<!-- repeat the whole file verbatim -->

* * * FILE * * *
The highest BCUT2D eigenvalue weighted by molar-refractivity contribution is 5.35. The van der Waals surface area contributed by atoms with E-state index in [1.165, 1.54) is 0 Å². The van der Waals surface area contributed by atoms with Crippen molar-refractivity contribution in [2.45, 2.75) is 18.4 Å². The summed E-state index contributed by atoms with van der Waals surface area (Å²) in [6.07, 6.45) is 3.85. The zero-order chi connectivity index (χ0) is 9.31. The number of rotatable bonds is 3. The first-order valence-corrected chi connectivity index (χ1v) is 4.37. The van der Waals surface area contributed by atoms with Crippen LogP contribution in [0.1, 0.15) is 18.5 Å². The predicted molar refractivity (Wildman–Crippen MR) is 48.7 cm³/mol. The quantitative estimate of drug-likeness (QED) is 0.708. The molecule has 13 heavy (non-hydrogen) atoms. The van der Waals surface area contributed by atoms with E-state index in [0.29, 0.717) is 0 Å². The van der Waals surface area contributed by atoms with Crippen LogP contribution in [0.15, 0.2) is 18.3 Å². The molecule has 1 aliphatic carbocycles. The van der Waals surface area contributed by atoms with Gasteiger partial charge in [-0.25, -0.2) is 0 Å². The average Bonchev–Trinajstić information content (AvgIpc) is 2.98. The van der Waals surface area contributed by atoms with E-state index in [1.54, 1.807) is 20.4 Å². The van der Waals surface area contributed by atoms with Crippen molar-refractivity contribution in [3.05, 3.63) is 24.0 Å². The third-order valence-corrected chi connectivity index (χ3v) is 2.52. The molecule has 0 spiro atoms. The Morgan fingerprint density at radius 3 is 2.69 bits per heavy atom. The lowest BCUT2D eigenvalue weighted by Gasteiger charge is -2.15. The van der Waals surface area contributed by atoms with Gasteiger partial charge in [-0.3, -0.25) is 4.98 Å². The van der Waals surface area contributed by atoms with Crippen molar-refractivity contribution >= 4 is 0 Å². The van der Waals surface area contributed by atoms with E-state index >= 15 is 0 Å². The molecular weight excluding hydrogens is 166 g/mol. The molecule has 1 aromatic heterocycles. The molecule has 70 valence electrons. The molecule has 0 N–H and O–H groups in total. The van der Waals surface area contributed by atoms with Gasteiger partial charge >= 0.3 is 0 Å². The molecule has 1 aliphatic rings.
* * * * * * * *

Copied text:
The highest BCUT2D eigenvalue weighted by molar-refractivity contribution is 5.35. The van der Waals surface area contributed by atoms with E-state index in [1.165, 1.54) is 0 Å². The van der Waals surface area contributed by atoms with Crippen molar-refractivity contribution in [2.45, 2.75) is 18.4 Å². The summed E-state index contributed by atoms with van der Waals surface area (Å²) in [6.07, 6.45) is 3.85. The zero-order chi connectivity index (χ0) is 9.31. The number of rotatable bonds is 3. The first-order valence-corrected chi connectivity index (χ1v) is 4.37. The van der Waals surface area contributed by atoms with Crippen LogP contribution in [0.1, 0.15) is 18.5 Å². The predicted molar refractivity (Wildman–Crippen MR) is 48.7 cm³/mol. The quantitative estimate of drug-likeness (QED) is 0.708. The molecule has 13 heavy (non-hydrogen) atoms. The van der Waals surface area contributed by atoms with E-state index in [0.29, 0.717) is 0 Å². The van der Waals surface area contributed by atoms with Crippen LogP contribution in [0.15, 0.2) is 18.3 Å². The molecule has 1 aliphatic carbocycles. The van der Waals surface area contributed by atoms with Gasteiger partial charge in [-0.25, -0.2) is 0 Å². The average Bonchev–Trinajstić information content (AvgIpc) is 2.98. The van der Waals surface area contributed by atoms with E-state index in [1.54, 1.807) is 20.4 Å². The van der Waals surface area contributed by atoms with Crippen molar-refractivity contribution in [3.05, 3.63) is 24.0 Å². The third-order valence-corrected chi connectivity index (χ3v) is 2.52. The molecule has 0 spiro atoms. The Morgan fingerprint density at radius 3 is 2.69 bits per heavy atom. The lowest BCUT2D eigenvalue weighted by Gasteiger charge is -2.15. The van der Waals surface area contributed by atoms with Gasteiger partial charge in [-0.3, -0.25) is 4.98 Å². The van der Waals surface area contributed by atoms with Crippen molar-refractivity contribution >= 4 is 0 Å². The van der Waals surface area contributed by atoms with E-state index >= 15 is 0 Å². The molecular weight excluding hydrogens is 166 g/mol. The molecule has 1 aromatic heterocycles. The molecule has 70 valence electrons. The molecule has 0 N–H and O–H groups in total. The van der Waals surface area contributed by atoms with Gasteiger partial charge >= 0.3 is 0 Å². The molecule has 1 aliphatic rings.